Tuesday, 23 December 2014

People Donate Thousands For Pedro Perez

Maricela Perez, center, wife of Pedro Perez, a San Leandro man who fell from an 11-story building in San Francisco while window washing, speaks about her husband's recovery with her daughter Gaby Perez, 11, left, and Colin O'Leary, right, a Service Employees International Union organizer, at the SEIU United Service Workers West office in Oakland, Calif.
Window washer who fell 130 feet in S.F. 'wants to get up and run’ - Daniela Perez says her father, Pedro, is a stubborn man. The 58-year-old San Leandro window washer is stubborn about working hard. He is stubborn about passing down his values to his three daughters. And now, he is stubbornly fighting back after suffering extensive brain trauma, a shattered pelvis and a broken arm when he plummeted 11 stories from the roof of a building in San Francisco — and somehow survived.

“He is fighting,” Daniela, 16, said Monday. “He wants to get up already. He wants to get up and run.” It’s going to be awhile, though, before Perez can run — or even walk. He’s been slowly recovering at San Francisco General Hospital since the Nov. 21 accident, when he plunged from the top of 400 Montgomery St. during a job that went wrong. He was hurtling toward the asphalt below when, in an unusual piece of good fortune, he crashed into and crumpled the roof of a passing Toyota Camry.


Perez’s family is now reluctantly asking for help from the public as he embarks on a long recovery. His wife, 37-year-old Maricela, and three daughters — Daniela, 11-year-old Gaby and Monica, 19 — started a crowdfunding site to raise money. Perez, who has worked as a window washer for 15 years, has insurance through work to cover his medical bills and is getting workers’ compensation checks.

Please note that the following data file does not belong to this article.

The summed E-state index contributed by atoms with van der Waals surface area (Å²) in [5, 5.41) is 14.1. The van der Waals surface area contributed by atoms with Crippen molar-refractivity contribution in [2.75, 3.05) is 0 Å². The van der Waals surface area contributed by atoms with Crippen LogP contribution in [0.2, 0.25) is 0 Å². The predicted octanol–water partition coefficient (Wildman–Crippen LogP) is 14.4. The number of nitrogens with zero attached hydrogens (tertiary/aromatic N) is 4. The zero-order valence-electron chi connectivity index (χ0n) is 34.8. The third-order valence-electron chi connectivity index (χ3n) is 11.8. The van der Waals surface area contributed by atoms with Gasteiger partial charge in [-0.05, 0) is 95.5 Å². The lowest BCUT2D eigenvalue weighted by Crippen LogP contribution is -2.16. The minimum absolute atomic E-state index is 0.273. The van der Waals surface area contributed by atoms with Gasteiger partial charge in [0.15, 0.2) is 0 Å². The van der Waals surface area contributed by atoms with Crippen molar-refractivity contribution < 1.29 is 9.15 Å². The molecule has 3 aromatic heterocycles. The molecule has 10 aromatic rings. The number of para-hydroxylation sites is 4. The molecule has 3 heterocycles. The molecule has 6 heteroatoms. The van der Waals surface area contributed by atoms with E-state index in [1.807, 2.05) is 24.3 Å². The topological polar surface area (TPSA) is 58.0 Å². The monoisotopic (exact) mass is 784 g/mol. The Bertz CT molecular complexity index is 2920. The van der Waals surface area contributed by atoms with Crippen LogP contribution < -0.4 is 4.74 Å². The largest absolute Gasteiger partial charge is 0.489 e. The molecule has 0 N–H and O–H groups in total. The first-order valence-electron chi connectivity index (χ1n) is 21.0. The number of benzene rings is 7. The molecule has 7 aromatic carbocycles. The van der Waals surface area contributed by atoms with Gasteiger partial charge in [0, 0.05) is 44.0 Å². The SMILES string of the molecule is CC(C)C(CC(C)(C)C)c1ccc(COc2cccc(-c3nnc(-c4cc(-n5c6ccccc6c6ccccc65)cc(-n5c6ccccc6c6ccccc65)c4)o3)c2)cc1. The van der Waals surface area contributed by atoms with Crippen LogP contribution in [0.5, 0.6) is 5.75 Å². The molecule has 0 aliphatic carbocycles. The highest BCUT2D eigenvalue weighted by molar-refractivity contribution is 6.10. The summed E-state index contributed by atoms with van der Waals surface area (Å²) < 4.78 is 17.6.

But without his full income, the family members said, they are scraping by. Maricela has been working extra hours at a plastic factory, while Monica quit school to take another job. “It’s not easy to be asking for help,” Maricela said through a translator at a news conference Monday in Oakland. Her husband, she said, “was the one helping to make ends meet. We need him a lot. He is our backup.”

A lone shoe of window washer, Pedro Perez who fell 11 stories onto a moving car sits in the gutter of Montgomery and California streets in San Francisco.
When Maricela first learned of the accident, she was told by a relative that her husband had died. It wasn’t until after she had frantically picked up her daughters from school that she learned through authorities he was alive — barely. Along with the brain trauma and broken bones, Perez was hemorrhaging internally from a ruptured artery in his right arm. Maricela Perez also didn’t know the incredible circumstances of the fall. It was around 10 a.m., amid the bustling crowds of the city’s Financial District, when Perez fell 130 feet into Mohammad Alcozai’s 2002 Camry.

Witnesses stepped in to help — calling 911, stopping traffic and urging Perez to hold on — and paramedics were at the scene within minutes, stabilizing Perez and rushing him to a hospital. “I think God wanted me to be there just at the moment that poor man fell,” said Alcozai, a traveling tech specialist from Dublin, who had slowed down and then sped up after his car’s navigation system shut down momentarily. “It was a miracle that he was able to fall in my car, and it was a miracle that I was OK.”

The driver of a 2002 Toyota Camry that was crushed after a window washer fell 11 stories onto its roof talks on the phone.
In the days after the accident, Maricela Perez said, “It was surgery after surgery. The doctors induced a coma because the suffering was so great. Truly, it is a miracle that he is still alive.” When he finally woke up, Perez wasn’t able to speak, his family said. He didn’t remember the fall, nor could he recognize familiar faces. But in the past few weeks, he has improved.